Thy hand shall leap to me, thy broken reed,


Thine ear remember me, thy bosom thrill
With the old subjection, then when Love and I
Held thee, and fashioned thee, and made thee dance
Like a slave-girl to her pipers yea, thou yet
Shalt hear my call, and dropping all thy toys
Thou 'It lift me to thy lips, Life, and once more
Pour the wild music through me




OET wide the window. Let me drink the day.

^ I loved light ever, light in eye and brain

No tapers mirrored in long palace floors,

Nor dedicated depths of silent aisles,

But just the common dusty wind-blown day

That roofs earth's millions.

O, too long I walked

In that thrice-sifted air that princes breathe,
Nor felt the heaven-wide jostling of the winds
And all the ancient outlawry of earth!
Now let me breathe and see.

This pilgrimage

They call a penance let them call it that !
I set my face to the East to shrive my soul
Of mortal sin ? So be it. If my blade
Once questioned living flesh, if once I tore
The pages of the Book in opening it,
See what the torn page yielded ere the light
Had paled its buried characters and judge!
w See note p. 90.


The girl they brought me, pinioned hand and foot

In catalepsy say I should have known

That trance had not yet darkened into death,

And held my scalpel. Well, suppose I knew?

Sum up the facts her life against her death.

Her life ? The scum upon the pools of pleasure

Breeds such by thousands. And her death ? Perchance

The obolus to appease the ferrying Shade,

And waft her into immortality.

Think what she purchased with that one heart-flutter

That whispered its deep secret to my blade!

For, just because her bosom fluttered still,

It told me more than many rifled graves;

Because I spoke too soon, she answered me,

Her vain life ripened to this bud of death

As the whole plant is forced into one flower,

All her blank past a scroll on which God wrote

His word of healing so that the poor flesh,

Which spread death living, died to purchase life!

Ah, no ! The sin I sinned was mine, not theirs.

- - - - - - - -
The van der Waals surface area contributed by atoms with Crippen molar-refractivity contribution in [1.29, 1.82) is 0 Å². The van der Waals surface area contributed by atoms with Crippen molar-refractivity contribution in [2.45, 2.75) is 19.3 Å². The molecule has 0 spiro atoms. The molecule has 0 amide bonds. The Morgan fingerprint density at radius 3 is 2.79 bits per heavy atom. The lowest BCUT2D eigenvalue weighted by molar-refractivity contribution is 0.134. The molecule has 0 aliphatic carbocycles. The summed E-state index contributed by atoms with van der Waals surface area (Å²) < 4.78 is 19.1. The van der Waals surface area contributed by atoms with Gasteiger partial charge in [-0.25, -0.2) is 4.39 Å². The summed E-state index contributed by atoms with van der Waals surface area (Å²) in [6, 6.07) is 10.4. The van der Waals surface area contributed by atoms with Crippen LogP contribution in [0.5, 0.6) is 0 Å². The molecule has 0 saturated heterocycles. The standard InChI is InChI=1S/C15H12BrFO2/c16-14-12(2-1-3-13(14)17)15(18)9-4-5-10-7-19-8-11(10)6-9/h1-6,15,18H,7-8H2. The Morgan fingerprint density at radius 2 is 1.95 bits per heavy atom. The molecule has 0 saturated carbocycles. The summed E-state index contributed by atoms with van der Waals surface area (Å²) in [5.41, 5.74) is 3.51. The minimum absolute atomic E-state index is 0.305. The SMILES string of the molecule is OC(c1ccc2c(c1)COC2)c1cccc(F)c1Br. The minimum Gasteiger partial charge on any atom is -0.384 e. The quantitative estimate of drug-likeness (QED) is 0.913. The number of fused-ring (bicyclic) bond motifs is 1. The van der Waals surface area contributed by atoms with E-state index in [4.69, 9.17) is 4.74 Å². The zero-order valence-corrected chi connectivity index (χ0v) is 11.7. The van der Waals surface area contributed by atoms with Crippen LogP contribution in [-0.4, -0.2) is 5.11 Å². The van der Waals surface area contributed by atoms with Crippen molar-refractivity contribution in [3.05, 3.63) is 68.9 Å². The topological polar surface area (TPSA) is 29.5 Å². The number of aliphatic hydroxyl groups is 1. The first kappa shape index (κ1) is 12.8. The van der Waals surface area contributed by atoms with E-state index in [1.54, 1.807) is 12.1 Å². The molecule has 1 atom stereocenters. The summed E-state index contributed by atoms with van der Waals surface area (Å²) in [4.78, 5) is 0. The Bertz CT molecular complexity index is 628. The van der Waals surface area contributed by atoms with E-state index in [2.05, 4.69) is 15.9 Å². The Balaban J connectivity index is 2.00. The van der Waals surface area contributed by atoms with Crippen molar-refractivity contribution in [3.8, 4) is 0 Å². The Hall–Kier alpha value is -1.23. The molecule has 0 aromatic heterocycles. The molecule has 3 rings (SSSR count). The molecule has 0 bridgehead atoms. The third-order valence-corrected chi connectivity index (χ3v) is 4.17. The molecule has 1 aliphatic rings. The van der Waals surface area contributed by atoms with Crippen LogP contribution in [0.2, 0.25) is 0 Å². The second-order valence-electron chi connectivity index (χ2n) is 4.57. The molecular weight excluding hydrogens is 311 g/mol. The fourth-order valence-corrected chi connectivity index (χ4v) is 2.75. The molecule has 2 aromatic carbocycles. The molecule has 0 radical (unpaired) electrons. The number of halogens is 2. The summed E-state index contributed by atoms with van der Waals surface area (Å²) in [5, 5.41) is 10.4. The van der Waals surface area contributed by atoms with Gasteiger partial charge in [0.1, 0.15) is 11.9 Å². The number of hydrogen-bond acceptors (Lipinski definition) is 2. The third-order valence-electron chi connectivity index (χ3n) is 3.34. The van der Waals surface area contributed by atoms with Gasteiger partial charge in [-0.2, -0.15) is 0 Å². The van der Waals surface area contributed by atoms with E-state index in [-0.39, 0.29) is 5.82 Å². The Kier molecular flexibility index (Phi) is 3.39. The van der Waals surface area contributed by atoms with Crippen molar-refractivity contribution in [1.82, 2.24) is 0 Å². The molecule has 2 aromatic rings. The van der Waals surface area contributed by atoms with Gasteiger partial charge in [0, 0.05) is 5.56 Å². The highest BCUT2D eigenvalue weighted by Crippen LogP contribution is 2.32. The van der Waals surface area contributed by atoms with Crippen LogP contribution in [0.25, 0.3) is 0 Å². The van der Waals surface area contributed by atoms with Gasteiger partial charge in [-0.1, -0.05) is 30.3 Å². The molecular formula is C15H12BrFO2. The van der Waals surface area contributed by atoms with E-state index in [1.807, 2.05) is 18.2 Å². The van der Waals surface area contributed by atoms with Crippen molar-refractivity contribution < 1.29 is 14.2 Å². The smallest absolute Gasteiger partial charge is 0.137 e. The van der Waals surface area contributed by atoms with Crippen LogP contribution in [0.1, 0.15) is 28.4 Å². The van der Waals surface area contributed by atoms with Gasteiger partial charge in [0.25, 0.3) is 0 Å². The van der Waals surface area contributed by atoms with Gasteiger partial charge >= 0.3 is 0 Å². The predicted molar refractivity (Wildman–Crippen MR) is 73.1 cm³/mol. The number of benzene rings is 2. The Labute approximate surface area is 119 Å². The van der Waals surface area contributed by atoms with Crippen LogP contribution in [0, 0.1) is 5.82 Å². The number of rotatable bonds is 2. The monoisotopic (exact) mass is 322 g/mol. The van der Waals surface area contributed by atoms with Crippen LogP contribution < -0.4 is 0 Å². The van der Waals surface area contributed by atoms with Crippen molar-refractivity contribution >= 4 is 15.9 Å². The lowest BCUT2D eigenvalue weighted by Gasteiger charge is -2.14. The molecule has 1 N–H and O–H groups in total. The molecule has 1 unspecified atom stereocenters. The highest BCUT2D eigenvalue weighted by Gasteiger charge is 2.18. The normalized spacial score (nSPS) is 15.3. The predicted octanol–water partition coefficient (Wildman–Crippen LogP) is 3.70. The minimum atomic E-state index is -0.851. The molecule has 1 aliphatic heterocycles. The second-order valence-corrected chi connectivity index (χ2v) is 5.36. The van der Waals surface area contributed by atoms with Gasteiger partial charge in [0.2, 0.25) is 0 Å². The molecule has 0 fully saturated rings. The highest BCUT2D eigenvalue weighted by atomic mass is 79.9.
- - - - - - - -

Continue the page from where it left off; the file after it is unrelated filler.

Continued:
Not that they sent me forth to wash away
None of their tariffed frailties, but a deed
So far beyond their grasp of good or ill
That, set to weigh it in the Church's balance,


Scarce would they know which scale to cast it in.
But I, I know. I sinned against my will,
Myself, my soul the God within the breast:
Can any penance wash such sacrilege ?

When I was young in Venice, years ago,
I walked the hospice with a Spanish monk,
A solitary cloistered in high thoughts,
The great Loyola, whom I reckoned then
A mere refurbisher of faded creeds,
Expert to edge anew the arms of faith,
As who should say, a Galenist, resolved
To hold the walls of dogma against fact,
Experience, insight, his own self, if need be!
Ah, how I pitied him, mine own eyes set
Straight in the level beams of Truth, who groped
In error's old deserted catacombs
And lit his tapers upon empty graves !
Ay, but he held his own, the monk more man
Than any laurelled cripple of the wars,
Charles's spent shafts; for what he willed he willed,
As those do that forerun the wheels of fate,
Not take their dust that force the virgin hours,
Hew life into the likeness of themselves
And wrest the stars from their concurrences.


So firm his mould; but mine the ductile soul
That wears the livery of circumstance
And hangs obsequious on its suzerain's eye.